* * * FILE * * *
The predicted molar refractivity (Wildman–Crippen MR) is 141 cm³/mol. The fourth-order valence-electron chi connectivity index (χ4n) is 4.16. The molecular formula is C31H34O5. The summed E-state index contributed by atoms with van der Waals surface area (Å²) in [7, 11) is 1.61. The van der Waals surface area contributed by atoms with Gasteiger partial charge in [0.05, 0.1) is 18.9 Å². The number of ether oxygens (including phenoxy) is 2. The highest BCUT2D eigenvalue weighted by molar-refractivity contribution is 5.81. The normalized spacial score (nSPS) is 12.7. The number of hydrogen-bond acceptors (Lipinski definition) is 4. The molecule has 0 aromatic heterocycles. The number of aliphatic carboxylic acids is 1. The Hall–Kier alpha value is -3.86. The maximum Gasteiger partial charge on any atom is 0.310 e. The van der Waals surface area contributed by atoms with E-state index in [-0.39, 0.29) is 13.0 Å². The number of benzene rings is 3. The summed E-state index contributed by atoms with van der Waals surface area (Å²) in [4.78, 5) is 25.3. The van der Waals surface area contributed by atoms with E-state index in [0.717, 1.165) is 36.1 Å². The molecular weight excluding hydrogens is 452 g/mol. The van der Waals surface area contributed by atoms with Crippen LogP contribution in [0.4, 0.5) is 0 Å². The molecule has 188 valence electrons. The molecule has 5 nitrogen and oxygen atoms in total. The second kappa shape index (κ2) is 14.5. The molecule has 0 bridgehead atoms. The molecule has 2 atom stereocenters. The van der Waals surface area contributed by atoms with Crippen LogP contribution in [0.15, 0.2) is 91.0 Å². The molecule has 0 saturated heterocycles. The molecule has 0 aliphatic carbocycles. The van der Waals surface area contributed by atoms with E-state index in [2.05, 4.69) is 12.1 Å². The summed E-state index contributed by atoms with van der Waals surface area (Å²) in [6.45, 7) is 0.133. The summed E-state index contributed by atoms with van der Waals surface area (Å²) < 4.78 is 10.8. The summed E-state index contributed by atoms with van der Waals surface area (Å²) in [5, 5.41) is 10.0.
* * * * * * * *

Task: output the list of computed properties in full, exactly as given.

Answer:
The predicted molar refractivity (Wildman–Crippen MR) is 141 cm³/mol. The fourth-order valence-electron chi connectivity index (χ4n) is 4.16. The molecular formula is C31H34O5. The summed E-state index contributed by atoms with van der Waals surface area (Å²) in [7, 11) is 1.61. The van der Waals surface area contributed by atoms with Gasteiger partial charge in [0.05, 0.1) is 18.9 Å². The number of ether oxygens (including phenoxy) is 2. The highest BCUT2D eigenvalue weighted by molar-refractivity contribution is 5.81. The normalized spacial score (nSPS) is 12.7. The number of hydrogen-bond acceptors (Lipinski definition) is 4. The molecule has 0 aromatic heterocycles. The number of aliphatic carboxylic acids is 1. The Hall–Kier alpha value is -3.86. The maximum Gasteiger partial charge on any atom is 0.310 e. The van der Waals surface area contributed by atoms with E-state index in [-0.39, 0.29) is 13.0 Å². The number of benzene rings is 3. The summed E-state index contributed by atoms with van der Waals surface area (Å²) in [4.78, 5) is 25.3. The van der Waals surface area contributed by atoms with E-state index in [0.717, 1.165) is 36.1 Å². The molecular weight excluding hydrogens is 452 g/mol. The van der Waals surface area contributed by atoms with Crippen LogP contribution in [0.4, 0.5) is 0 Å². The molecule has 188 valence electrons. The molecule has 5 nitrogen and oxygen atoms in total. The second kappa shape index (κ2) is 14.5. The molecule has 0 bridgehead atoms. The molecule has 2 atom stereocenters. The van der Waals surface area contributed by atoms with Crippen LogP contribution in [0.15, 0.2) is 91.0 Å². The molecule has 0 saturated heterocycles. The molecule has 0 aliphatic carbocycles. The van der Waals surface area contributed by atoms with E-state index in [2.05, 4.69) is 12.1 Å². The summed E-state index contributed by atoms with van der Waals surface area (Å²) in [6.45, 7) is 0.133. The summed E-state index contributed by atoms with van der Waals surface area (Å²) < 4.78 is 10.8. The summed E-state index contributed by atoms with van der Waals surface area (Å²) in [5, 5.41) is 10.0.